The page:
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3 - The Enlightenment Redux: Autonomy in Todorov, Glucksmann, and Onfray

Published online by Cambridge University Press:  26 April 2020

Henk de Berg
Affiliation:
Department of Germanic Studies University of Sheffield. UK
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Summary

SINCE THE TURN OF THE MILLENNIUM, and especially since September 11, 2001, in the face of violent sectarianism, globalized markets, international political instability, and European self-doubt, French intellectuals have looked to the disparate movement of the Enlightenment both for possible explanations of our current situation and for the critical tools with which to analyze it. This is the Enlightenment redux of my title— particular visions of the Enlightenment “brought back” or “restored.” To establish what is at stake in these divergent interpretations of eighteenthcentury thought, this chapter will examine a number of recent works by three major contemporary French thinkers—Tzvetan Todorov, André Glucksmann, and Michel Onfray. Specifically, the chapter will explore the different ways in which the concept of autonomy—a fundamental Enlightenment legacy—is configured in their works. In keeping with the theme of this volume, it is Todorov's views that will be the primary focus of our analysis.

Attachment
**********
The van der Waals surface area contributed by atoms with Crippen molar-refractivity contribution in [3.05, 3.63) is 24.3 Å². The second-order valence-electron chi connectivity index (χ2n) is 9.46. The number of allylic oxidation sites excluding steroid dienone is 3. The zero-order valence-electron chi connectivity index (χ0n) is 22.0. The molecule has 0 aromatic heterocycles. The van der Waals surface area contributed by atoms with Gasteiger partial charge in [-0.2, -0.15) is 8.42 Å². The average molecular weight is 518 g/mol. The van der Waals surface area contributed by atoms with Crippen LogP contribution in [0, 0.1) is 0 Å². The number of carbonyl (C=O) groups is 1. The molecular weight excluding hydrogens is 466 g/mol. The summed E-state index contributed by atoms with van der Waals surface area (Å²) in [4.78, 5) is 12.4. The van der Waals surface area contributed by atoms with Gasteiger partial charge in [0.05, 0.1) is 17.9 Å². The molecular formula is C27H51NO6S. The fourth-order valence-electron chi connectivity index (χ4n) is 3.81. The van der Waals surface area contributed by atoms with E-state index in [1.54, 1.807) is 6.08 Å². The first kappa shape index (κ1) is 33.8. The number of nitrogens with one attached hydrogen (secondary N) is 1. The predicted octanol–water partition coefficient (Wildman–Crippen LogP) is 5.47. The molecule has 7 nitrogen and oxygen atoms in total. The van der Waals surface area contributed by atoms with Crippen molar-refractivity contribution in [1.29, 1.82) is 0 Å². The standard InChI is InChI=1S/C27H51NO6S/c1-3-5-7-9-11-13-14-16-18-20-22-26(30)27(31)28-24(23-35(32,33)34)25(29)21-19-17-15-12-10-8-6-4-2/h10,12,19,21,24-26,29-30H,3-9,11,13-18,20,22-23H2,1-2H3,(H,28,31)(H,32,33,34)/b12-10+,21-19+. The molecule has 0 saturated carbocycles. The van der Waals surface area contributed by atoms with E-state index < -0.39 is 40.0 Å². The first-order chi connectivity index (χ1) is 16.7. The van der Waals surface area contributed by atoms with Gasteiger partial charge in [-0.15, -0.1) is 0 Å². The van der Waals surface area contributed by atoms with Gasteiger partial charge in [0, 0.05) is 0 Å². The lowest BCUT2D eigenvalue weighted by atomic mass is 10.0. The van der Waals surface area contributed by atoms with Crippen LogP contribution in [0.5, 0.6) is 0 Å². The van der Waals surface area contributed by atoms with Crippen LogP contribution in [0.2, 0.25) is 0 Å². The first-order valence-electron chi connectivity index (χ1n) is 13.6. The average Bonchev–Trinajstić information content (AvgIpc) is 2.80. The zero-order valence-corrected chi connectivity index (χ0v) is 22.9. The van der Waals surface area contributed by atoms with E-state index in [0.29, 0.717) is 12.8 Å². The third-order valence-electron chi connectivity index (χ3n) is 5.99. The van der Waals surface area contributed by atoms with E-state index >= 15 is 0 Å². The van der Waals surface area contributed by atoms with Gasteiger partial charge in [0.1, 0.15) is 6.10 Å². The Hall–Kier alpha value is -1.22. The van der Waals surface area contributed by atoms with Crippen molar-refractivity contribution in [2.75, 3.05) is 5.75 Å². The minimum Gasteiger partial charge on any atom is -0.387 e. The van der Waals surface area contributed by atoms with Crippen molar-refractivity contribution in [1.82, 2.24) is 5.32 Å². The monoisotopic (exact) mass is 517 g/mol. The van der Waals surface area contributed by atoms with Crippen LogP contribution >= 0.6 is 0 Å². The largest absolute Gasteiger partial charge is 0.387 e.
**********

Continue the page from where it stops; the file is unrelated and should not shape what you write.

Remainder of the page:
Todorov (1939–2017) and Glucksmann (1937–2015) were recognized figures of the French intellectual scene since the late 1960s, while Onfray (b. 1959) has established himself as a significant public presence in philosophical and political debate over the past decade. Todorov began as a structuralist literary theorist before developing his critique of various forms of totalitarianism, racism, ethnocentrism, and imperialism. Underpinning this later research was an understanding of (French) humanist thought as an internal check on the extremist temptations of political regimes from the early modern period to the present. His position was largely that of a “middle-of-the-road” proponent of liberal democracy. Initially seduced by the Maoism of the late 1960s, André Glucksmann started out as a Marxist activist, but in the 1970s performed a volteface and—as one of the nouveaux philosophes—became a vocal critic of authoritarian and totalitarian regimes, most notably those of the Soviet bloc. From the late 1990s until his death, he advocated a market-friendly form of liberalism and was a staunch defender of human rights—a stance that did not prevent him from supporting increasingly interventionist neoconservative policies in foreign affairs. By contrast, Michel Onfray, a philosopher heavily influenced by Nietzsche, is a militant atheist, hedonist, and materialist whose politics are fundamentally libertarian.

Type
Chapter
Information
Tzvetan Todorov
Thinker and Humanist
, pp. 55 - 73
Publisher: Boydell & Brewer
Print publication year: 2020

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